In memoriamBMJ 2012; 344 doi: http://dx.doi.org/10.1136/bmj.e2725 (Published 18 April 2012) Cite this as: BMJ 2012;344:e2725
- Iona Heath, president, Royal College of General Practitioners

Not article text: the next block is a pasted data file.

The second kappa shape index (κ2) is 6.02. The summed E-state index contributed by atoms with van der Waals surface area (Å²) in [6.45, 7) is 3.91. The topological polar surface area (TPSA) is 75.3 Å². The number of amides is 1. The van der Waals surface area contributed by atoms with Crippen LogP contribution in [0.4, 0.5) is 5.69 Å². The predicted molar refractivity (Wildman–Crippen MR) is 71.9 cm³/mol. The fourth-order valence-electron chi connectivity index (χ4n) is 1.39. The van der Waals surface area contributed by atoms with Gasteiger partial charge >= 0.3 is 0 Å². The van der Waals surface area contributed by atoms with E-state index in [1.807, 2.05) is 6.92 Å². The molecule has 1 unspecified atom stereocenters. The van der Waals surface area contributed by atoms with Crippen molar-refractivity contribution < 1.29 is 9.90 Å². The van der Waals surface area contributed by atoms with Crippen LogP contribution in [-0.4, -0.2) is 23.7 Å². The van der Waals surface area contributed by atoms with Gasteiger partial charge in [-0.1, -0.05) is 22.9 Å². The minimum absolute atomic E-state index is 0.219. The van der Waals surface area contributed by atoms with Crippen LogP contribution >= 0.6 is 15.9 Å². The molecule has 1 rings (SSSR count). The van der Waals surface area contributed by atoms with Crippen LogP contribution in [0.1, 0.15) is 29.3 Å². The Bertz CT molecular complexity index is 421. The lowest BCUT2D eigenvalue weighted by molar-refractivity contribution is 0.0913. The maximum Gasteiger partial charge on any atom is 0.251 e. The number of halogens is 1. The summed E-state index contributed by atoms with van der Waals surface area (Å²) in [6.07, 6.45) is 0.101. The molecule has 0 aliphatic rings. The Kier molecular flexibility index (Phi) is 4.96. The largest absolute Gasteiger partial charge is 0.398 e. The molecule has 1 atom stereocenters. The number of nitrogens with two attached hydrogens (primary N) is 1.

Something very peculiar is going on. We are in the midst of an outbreak of new war memorials, most of which refer to the heroism of the second world war, which ended more than 60 years ago. Almost without exception they mark what we must hope will be a nadir in the degradation of contemporary sculpture. London’s Green Park was created by Charles II in 1668 and, unique among the royal parks, it had no lakes, buildings, or monuments. The encroachment began in 1994 with the Canada Memorial, sponsored by the discredited Conrad Black, and is set to continue with the monument to Bomber Command now nearing completion. The very special atmosphere of this very particular park is being destroyed. Yet the most grotesque example is probably the Battle of Britain monument on the Victoria Embankment, whose sponsors include the Daily Mail and the Imperial Tobacco group. Here the quality of sculpture is the polar opposite of the authenticity and power of, for …
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